Arthur Slade has two covers--one US and one Canadian--to share. His steampunk novel, The Hunchback Assignments, is full of action, adventure and a mad scientist, for good measure.
"Covers! I've always had a difficult time trying to picture the perfect cover for any of my books. So far, out of all 13 of my books, my idea has not made it on the front once. And that tradition continued with The Hunchback Assignments, my steampunkish series. Because I have both a Canadian publisher (HarperCollins) and an America publisher (Wendy Lamb Books), I had two different experiences with the covers.
"Wendy (from Wendy Lamb Books) and I spoke about the cover and I just had general ideas like 'don't show the hunchback's face' and 'don't give away any plot points' (see how helpful I can be). Since Modo spends a lot of time swinging from rooftop to rooftop in London, Wendy liked the idea of him being above the city and looking down. You can see the artist, Chris McGrath liked that idea, too (it also echoes a scene in the book). When I first saw the cover there was no title and none of the 'clockwork' images, so my very first impression was that it was a very beautiful cover and something that would stand out. It had a general otherworldliness to it that suggested this wasn't quite the 'real' word. Then I started to have 'authorial' doubts like 'does this convey the steampunk nature?' and does the 'action' in the book come across? The addition of the 'gears' and the 'clockface' helped position the book more in a fantasy/steampunk world (one of the evil organizations is called The Clockwork Guild). There is another version of the cover on his website that Chris had to tone down to make it more YA/Kidlit friendly.
"I was much more involved in the Canadian cover. A friend of mine, Christopher Steininger, is also represented by my agent, so he was able to put together his own ideas on the cover, which eventually became the Canadian version. Because I know Chris, I was involved from the beginning and he would send a few sketches and mock ups and ask for more descriptions of the characters. He chose to go a more dramatic route and included three of the characters from the book and have the "altered" street urchins in the background. So with this cover I was able to watch it mutate into the form you see now. I like that this cover portrays the "action" of the book and Dr. Hyde's eyepiece suggests the steampunk world these characters inhabit. And Octavia is one of my favorite characters, so I was pleased to see her come to life. Plus she has an umbrella. An umbrella on the cover means big book sales, right!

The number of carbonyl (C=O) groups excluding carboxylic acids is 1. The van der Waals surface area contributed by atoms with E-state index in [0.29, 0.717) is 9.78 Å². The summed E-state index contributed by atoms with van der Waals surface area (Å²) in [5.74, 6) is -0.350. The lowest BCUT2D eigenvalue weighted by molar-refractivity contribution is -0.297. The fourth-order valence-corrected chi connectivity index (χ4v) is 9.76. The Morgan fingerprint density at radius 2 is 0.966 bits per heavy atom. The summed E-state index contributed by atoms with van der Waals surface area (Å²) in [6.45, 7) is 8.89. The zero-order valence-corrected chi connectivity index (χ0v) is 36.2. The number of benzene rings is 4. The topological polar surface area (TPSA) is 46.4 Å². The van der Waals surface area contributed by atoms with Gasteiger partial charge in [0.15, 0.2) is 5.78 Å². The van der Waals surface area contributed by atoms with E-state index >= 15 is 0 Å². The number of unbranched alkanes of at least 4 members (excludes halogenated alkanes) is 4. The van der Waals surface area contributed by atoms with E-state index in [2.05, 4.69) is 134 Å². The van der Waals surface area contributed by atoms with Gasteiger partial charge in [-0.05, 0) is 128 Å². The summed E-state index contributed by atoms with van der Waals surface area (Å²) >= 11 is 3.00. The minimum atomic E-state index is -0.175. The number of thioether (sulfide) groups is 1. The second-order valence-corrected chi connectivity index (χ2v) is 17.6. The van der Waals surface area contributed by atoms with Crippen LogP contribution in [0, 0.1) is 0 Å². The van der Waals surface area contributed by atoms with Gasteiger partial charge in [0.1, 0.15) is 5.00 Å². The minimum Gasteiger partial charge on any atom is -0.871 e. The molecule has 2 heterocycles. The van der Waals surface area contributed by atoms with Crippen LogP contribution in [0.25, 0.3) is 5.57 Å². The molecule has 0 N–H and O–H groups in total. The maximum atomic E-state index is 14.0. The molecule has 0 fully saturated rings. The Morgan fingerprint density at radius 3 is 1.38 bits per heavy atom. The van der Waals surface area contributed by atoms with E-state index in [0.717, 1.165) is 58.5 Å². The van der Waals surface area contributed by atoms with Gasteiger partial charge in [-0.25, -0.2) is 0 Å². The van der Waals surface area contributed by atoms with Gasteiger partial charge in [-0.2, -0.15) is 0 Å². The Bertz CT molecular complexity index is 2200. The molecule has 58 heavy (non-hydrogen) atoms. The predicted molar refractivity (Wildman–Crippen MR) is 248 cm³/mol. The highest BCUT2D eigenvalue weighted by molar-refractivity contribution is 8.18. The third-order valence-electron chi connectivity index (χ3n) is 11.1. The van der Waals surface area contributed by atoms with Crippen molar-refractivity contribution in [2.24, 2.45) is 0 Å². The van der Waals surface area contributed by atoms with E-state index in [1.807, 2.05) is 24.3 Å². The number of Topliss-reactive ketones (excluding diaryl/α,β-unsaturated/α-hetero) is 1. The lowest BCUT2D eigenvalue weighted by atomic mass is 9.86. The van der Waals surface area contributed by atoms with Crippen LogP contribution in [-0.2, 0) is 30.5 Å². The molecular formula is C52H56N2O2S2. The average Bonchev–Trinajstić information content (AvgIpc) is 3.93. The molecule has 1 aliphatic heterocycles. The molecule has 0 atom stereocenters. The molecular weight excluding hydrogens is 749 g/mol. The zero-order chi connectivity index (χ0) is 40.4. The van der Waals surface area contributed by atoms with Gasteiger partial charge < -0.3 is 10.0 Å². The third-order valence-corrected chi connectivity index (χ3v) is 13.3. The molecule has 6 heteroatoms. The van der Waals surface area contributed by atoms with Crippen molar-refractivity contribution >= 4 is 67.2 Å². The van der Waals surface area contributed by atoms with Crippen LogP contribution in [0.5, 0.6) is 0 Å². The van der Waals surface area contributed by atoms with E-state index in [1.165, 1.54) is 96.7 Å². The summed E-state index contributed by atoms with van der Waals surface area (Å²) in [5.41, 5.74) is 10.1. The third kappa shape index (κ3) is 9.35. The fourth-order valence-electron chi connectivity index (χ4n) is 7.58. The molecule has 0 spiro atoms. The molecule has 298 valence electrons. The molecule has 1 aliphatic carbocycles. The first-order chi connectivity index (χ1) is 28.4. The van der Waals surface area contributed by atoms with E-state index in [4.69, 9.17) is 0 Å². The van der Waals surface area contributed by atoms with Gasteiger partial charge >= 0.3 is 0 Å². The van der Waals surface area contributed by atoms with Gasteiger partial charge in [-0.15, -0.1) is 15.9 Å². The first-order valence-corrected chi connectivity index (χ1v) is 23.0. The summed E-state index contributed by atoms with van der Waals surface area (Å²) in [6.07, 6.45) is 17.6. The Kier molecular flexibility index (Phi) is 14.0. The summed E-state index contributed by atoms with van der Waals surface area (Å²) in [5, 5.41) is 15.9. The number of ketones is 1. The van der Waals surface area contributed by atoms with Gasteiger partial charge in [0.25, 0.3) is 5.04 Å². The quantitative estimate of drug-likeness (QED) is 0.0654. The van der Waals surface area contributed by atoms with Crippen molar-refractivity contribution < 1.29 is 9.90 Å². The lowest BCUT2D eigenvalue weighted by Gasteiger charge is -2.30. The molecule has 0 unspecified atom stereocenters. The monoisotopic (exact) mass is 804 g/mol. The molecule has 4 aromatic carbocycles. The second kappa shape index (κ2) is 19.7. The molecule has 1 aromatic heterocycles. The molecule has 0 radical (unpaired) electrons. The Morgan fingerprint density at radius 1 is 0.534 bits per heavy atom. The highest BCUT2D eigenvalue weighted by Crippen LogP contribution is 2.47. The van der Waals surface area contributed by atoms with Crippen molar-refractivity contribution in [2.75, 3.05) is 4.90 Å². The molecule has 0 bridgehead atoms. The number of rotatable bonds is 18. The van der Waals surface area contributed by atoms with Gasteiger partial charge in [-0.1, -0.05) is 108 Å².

"Which cover is better? I have no idea. One is bluish and foggy and the other is goldish and orangy. Which color will sell more? I have long since given up on trying to figure out how marketing departments at various publishers come up with their reasons for choosing different covers (I think it has something to do with auguring sheep guts, but I'm not sure). I know that the American cover really captures the gothic/romantic feel of the books. I assume it will appeal to girl readers and to my eye it skews to an older reader than the Canadian cover. The Canadian cover is more comic bookish. Will that mean more sales? In some ways I feel as though I have the best of both worlds as the covers seem to cover different bases. I guess the readers (as always) will decide."
Thanks, Art! I've looked at these covers for a while, and I think I'd be first drawn to the brighter one, and I do like seeing more characters. But I somehow prefer the blue one--I like it's dark tone and the way London looks below Modo.
So what do you guys think--which cover do you like better?